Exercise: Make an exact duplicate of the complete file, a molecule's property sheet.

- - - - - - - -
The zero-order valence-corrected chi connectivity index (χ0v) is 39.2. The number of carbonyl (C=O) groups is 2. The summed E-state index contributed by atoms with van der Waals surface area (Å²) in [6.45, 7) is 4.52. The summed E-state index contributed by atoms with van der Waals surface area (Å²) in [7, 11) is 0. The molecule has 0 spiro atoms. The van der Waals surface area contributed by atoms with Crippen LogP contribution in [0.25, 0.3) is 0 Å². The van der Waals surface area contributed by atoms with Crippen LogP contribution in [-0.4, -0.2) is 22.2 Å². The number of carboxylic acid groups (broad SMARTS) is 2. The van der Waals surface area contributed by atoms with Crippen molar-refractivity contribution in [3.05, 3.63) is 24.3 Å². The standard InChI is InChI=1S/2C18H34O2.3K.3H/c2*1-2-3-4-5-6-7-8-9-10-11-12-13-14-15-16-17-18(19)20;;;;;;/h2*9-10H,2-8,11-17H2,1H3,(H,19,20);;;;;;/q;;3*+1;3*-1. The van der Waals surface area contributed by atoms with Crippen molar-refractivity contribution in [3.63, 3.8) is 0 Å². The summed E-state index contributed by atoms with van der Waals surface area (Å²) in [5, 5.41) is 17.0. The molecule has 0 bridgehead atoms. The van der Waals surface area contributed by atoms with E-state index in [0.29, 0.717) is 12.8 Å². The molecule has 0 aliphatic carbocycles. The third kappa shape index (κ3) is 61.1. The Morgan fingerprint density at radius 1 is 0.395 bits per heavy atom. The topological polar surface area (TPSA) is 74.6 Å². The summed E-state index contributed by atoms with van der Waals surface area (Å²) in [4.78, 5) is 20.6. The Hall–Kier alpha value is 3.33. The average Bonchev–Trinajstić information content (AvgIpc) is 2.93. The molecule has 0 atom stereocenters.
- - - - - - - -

The zero-order valence-corrected chi connectivity index (χ0v) is 39.2. The number of carbonyl (C=O) groups is 2. The summed E-state index contributed by atoms with van der Waals surface area (Å²) in [6.45, 7) is 4.52. The summed E-state index contributed by atoms with van der Waals surface area (Å²) in [7, 11) is 0. The molecule has 0 spiro atoms. The van der Waals surface area contributed by atoms with Crippen LogP contribution in [0.25, 0.3) is 0 Å². The van der Waals surface area contributed by atoms with Crippen LogP contribution in [-0.4, -0.2) is 22.2 Å². The number of carboxylic acid groups (broad SMARTS) is 2. The van der Waals surface area contributed by atoms with Crippen molar-refractivity contribution in [3.05, 3.63) is 24.3 Å². The standard InChI is InChI=1S/2C18H34O2.3K.3H/c2*1-2-3-4-5-6-7-8-9-10-11-12-13-14-15-16-17-18(19)20;;;;;;/h2*9-10H,2-8,11-17H2,1H3,(H,19,20);;;;;;/q;;3*+1;3*-1. The van der Waals surface area contributed by atoms with Crippen molar-refractivity contribution in [3.63, 3.8) is 0 Å². The summed E-state index contributed by atoms with van der Waals surface area (Å²) in [5, 5.41) is 17.0. The molecule has 0 bridgehead atoms. The van der Waals surface area contributed by atoms with E-state index in [0.29, 0.717) is 12.8 Å². The molecule has 0 aliphatic carbocycles. The third kappa shape index (κ3) is 61.1. The Morgan fingerprint density at radius 1 is 0.395 bits per heavy atom. The topological polar surface area (TPSA) is 74.6 Å². The summed E-state index contributed by atoms with van der Waals surface area (Å²) in [4.78, 5) is 20.6. The Hall–Kier alpha value is 3.33. The average Bonchev–Trinajstić information content (AvgIpc) is 2.93. The molecule has 0 atom stereocenters.